The major wake-promoting systems of the brain include the “bottom-up” reticular activating system, limbic networks, and the “top-down” cognitive systems. Neural systems originating in the brainstem, thalamus, and hypothalamus65-67 constitute the ascending reticular activating system. This system projects to the cortex via the thalamus and basal forebrain and includes cholinergic pedunculopontine and laterodorsal tegmental nuclei, noradrenergic locus coeruleus nuclei, serotoninergic dorsal and median raphe nuclei, the parabrachial nucleus, the histaminergic tuberomammillary nucleus of the posterior hypothalamus (TMN), and basal forebrain cholinergic nuclei. Orexin/hypocretin neurons of the lateral hypothalamus project to all of the arousal-promoting centers in the brainstem and hypothalamus and reinforce their activity. Emotional and cognitive systems can enhance monoaminergic expression and lead to suppression of sleep-promoting regions such as the ventrolateral preoptic area (VLPO). Inputs to the arousal system may suppress the firing of VLPO neurons, disinhibiting the orexin/hypocretin and TMN neurons and thereby opposing sleep pressure.

During initiation of normal sleep, arousal systems are down-regulated by inhibition from the VLPO and median preoptic area (MnPO). The activation of arousal centers at the end of the sleep period is sufficient to terminate sleep. Activity of arousal systems (eg, cortisol) responsible for alertness is modulated by the circadian timing system.68,69 Insomnia is often considered a disorder of excessive activation of the arousal systems of the brain (ie, hyperarousal).19 Hyperarousal in the physiologic, emotional, or cognitive networks is believed to prevent sleep regulatory processes from naturally occurring in patients with insomnia (see References 20, 22-25). However, other evidence suggests that hyperarousal is neither necessary nor sufficient for the development of chronic insomnia. For example, many patients with insomnia show no signs of cardiovascular, body temperature, or cortisol marker of hyperarousal,52 and not all individuals with these common markers of hyperarousal develop insomnia.

Sleep Systems: Two-Process Model of Sleep Regulation

The activity of arousal and sleep centers described above is modulated by two critical physiologic processes: wake-dependent (homeostatic) sleep drive and circadian rhythmicity. These two processes have been described in the two-process model and related conceptualizations, such as the opponent-process model of sleep-wake regulation.70 According to the two-process model of sleep regulation,71 sleep propensity is regulated by the interaction of a wake-dependent process (process S) and a relatively wake-independent circadian process (process C). Process S dictates that greater brain use during wakefulness increases sleep need and is measured by greater θ activity in the waking EEG72,73 and higher amplitude EEG power in the δ range (0.5-4.5 Hz) during NREM sleep.58 On the network level, sleep onset is driven by activation of GABAergic and galanin neurons in the VLPO and MnPO.65 Accumulation of extracellular adenosine during prior wakefulness has been posited as a primary input to these systems. Axons from VLPO/MnPO send outputs to arousal centers in the hypothalamus and brainstem, inhibiting arousal-promoting neurons of TMN, dorsal and median raphe nuclei, and locus coeruleus while simultaneously promoting sleep. Circadian sleep propensity is regulated by intrinsic circadian oscillations governed by the suprachiasmatic nuclei of the hypothalamus. Exogenous light, melatonin, and social factors can influence the suprachiasmatic nuclei-regulated circadian processes in the body, such as REM sleep, body temperature, and endogenous melatonin. Optimal sleep is believed to occur when the S- and C-processes driving sleep are appropriately coordinated.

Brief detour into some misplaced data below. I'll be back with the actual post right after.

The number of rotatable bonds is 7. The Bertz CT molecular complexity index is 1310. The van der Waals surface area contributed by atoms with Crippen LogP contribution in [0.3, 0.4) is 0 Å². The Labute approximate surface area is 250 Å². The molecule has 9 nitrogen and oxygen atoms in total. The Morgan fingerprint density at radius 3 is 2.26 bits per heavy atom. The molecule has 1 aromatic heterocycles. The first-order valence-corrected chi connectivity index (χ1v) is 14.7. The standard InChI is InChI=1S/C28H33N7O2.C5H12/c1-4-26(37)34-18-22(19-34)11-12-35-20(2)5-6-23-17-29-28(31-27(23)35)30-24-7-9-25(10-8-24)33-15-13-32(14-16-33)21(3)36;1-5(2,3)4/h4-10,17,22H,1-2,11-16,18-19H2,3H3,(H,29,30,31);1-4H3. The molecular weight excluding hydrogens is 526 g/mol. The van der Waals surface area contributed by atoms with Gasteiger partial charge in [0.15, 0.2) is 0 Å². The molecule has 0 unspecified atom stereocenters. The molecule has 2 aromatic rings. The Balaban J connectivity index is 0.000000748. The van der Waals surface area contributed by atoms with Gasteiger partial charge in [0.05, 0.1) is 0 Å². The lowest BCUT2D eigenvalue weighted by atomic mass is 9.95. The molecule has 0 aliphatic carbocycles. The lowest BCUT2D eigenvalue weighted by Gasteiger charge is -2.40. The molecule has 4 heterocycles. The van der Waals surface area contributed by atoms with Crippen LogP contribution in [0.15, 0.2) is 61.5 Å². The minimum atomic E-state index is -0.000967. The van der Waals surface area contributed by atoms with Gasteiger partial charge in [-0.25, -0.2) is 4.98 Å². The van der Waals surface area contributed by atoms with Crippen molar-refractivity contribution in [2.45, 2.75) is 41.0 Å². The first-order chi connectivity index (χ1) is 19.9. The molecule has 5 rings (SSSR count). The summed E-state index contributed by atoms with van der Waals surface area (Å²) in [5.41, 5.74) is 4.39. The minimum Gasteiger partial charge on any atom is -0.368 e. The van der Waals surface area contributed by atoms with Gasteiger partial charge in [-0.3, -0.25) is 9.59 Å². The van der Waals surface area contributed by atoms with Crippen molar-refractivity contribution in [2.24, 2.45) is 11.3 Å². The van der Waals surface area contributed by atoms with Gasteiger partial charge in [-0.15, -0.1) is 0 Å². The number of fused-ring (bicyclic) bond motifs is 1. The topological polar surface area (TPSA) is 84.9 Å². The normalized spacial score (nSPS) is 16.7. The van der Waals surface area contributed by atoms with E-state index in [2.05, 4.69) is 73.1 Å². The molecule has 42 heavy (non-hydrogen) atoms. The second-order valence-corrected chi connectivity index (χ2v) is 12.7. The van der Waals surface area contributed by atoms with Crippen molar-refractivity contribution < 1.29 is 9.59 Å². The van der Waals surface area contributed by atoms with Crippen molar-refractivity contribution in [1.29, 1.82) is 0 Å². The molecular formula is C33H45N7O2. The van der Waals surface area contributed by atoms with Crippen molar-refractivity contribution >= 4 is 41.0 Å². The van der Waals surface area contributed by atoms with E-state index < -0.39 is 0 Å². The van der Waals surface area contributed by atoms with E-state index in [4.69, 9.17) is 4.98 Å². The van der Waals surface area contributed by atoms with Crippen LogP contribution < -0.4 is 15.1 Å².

One hypothesis based on the two-process model is that insomnia results from insufficient sleep propensity during the desired sleep period because of dysfunction in the S- or C-process. Evidence is mixed on whether patients with insomnia compared with control subjects have less robust slow wave activity following sleep deprivation suggestive of a deficiency in process S.74-76 Evidence linking insomnia to markers of circadian dysfunction, including delayed or advanced core body temperature rhythms, or increased mean nocturnal core body temperature in different insomnia phenotypes, suggest dysregulation of process C.77 However, some studies failed to find an association between core body temperature and insomnia.52

Sleep Switch

The mutually inhibitory circuitry of the VLPO and arousal centers of the brain is often described as a central “flip-flop switch” regulating the activity of wake and sleep promoting systems to produce bistable sleep-wake states.65-67 From this perspective, sleep and wake states are achieved via reciprocal inhibition between the VLPO/MnPO regions and monoaminergic brainstem and hypothalamic arousal centers (see Reference 67 for review). Overriding the flip-flop switch has been proposed as a mechanism of insomnia.78 Although maintaining heightened awareness in the presence of sleep debt may be necessary and beneficial in rare times of crisis, insomnia may result from chronic coactivation of sleep and wake circuits during the desired sleep period. This conceptualization of insomnia is consistent with an animal study showing that the reciprocal inhibitory innervation between the VLPO and the arousal system can decouple under stressful conditions, resulting in a unique state with simultaneous sleep and wake features.60 According to this model, the core feature of insomnia is not reduced sleep or excessive wakefulness but rather the simultaneous activation of brain structures responsible for each state.